I wonder sometimes if people are so wrapped up in the tools to collect student knowledge, that they forget one of the most important reasons why this knowledge is being collected in the first place.  With formative assessment in mind, aren't we collecting our students thinking so we can help guide/support/facilitate  the nexts steps  to move their learning forward? Sometimes those next steps come from the student themselves through their personal reflection.  Sometimes those next steps come from their classmates during peer assessment. Sometimes those next steps come from the teacher. Sometimes those next steps might come from all three sources.  But isn't  the main point of formative assessment to see what a student knows and where they could/should go next?  The where to next is a key element to formative assessment and in my opinion the biggest difference between formative and summative assessment.

Maybe I'm way off base here around formative assessment.  Maybe I'm not acknowledging the growth that has occurred during a lesson or a unit or a school term. Maybe I'm missing the celebration of learning that has happened between the beginning of a unit and the end of it. In no way do I want to devalue that.  That is also a key factor in why we assess work but I think that falls under the "summative" form of assessment.  But if we are just looking at what we've achieved, and we aren't looking for or suggesting next steps then our assessment isn't formative anymore.  In my mind the purpose of formative assessment is to review knowledge and help guide/support/facilitate next steps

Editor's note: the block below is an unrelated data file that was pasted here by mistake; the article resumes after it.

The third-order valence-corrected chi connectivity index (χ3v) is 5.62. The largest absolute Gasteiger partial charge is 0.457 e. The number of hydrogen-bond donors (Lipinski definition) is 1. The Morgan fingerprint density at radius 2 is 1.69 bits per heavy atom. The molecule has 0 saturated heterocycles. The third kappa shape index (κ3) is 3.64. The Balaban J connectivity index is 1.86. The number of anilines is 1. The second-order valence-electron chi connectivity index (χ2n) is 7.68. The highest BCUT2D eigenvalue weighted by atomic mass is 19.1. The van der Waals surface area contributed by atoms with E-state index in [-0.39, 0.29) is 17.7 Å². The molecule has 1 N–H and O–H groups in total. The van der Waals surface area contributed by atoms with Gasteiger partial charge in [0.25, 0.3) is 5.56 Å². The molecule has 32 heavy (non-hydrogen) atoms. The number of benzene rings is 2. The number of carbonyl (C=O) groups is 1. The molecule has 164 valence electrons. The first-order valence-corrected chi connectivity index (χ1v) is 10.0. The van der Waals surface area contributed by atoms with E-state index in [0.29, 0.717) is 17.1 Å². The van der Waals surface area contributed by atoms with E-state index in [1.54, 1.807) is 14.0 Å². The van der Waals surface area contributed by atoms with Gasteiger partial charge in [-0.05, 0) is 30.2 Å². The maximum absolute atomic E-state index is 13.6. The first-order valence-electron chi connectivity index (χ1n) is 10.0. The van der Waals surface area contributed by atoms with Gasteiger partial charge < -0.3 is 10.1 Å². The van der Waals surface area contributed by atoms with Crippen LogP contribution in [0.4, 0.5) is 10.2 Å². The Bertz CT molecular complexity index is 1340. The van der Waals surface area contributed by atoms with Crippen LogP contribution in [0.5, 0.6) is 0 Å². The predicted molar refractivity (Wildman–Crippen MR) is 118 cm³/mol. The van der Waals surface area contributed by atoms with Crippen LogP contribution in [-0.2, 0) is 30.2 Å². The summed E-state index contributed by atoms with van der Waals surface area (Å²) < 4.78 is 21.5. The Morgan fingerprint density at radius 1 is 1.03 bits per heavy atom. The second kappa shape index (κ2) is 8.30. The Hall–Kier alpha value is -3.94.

How are you supporting formative assessment  practices in your teaching environment? Are you just discussing tools, or are you discussing what you are learning from what your students are sharing via those tools and how you can help support and push learning forward.  Now that's something I'd love to talk more about.